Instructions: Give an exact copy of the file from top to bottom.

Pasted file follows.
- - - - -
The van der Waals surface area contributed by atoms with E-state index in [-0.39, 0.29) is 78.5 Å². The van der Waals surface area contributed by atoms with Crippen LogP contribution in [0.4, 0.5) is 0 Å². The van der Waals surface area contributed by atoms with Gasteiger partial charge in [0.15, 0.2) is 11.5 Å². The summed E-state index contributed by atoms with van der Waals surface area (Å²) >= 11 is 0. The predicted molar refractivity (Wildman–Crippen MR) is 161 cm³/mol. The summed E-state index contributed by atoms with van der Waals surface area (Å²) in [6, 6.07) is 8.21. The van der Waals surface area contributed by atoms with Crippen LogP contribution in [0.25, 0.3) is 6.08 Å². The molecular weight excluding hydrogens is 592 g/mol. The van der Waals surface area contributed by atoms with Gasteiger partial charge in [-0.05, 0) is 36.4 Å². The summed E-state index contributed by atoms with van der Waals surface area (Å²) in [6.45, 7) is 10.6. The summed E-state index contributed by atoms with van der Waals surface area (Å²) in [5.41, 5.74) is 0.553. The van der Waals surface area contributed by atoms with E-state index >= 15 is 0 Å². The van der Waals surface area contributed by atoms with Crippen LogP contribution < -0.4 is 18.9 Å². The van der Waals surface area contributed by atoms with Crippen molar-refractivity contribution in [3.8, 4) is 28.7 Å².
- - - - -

The van der Waals surface area contributed by atoms with E-state index in [-0.39, 0.29) is 78.5 Å². The van der Waals surface area contributed by atoms with Crippen LogP contribution in [0.4, 0.5) is 0 Å². The van der Waals surface area contributed by atoms with Gasteiger partial charge in [0.15, 0.2) is 11.5 Å². The summed E-state index contributed by atoms with van der Waals surface area (Å²) >= 11 is 0. The predicted molar refractivity (Wildman–Crippen MR) is 161 cm³/mol. The summed E-state index contributed by atoms with van der Waals surface area (Å²) in [6, 6.07) is 8.21. The van der Waals surface area contributed by atoms with Crippen LogP contribution in [0.25, 0.3) is 6.08 Å². The molecular weight excluding hydrogens is 592 g/mol. The van der Waals surface area contributed by atoms with Gasteiger partial charge in [-0.05, 0) is 36.4 Å². The summed E-state index contributed by atoms with van der Waals surface area (Å²) in [6.45, 7) is 10.6. The summed E-state index contributed by atoms with van der Waals surface area (Å²) in [5.41, 5.74) is 0.553. The van der Waals surface area contributed by atoms with E-state index >= 15 is 0 Å². The van der Waals surface area contributed by atoms with Crippen LogP contribution < -0.4 is 18.9 Å². The van der Waals surface area contributed by atoms with Crippen molar-refractivity contribution in [3.8, 4) is 28.7 Å².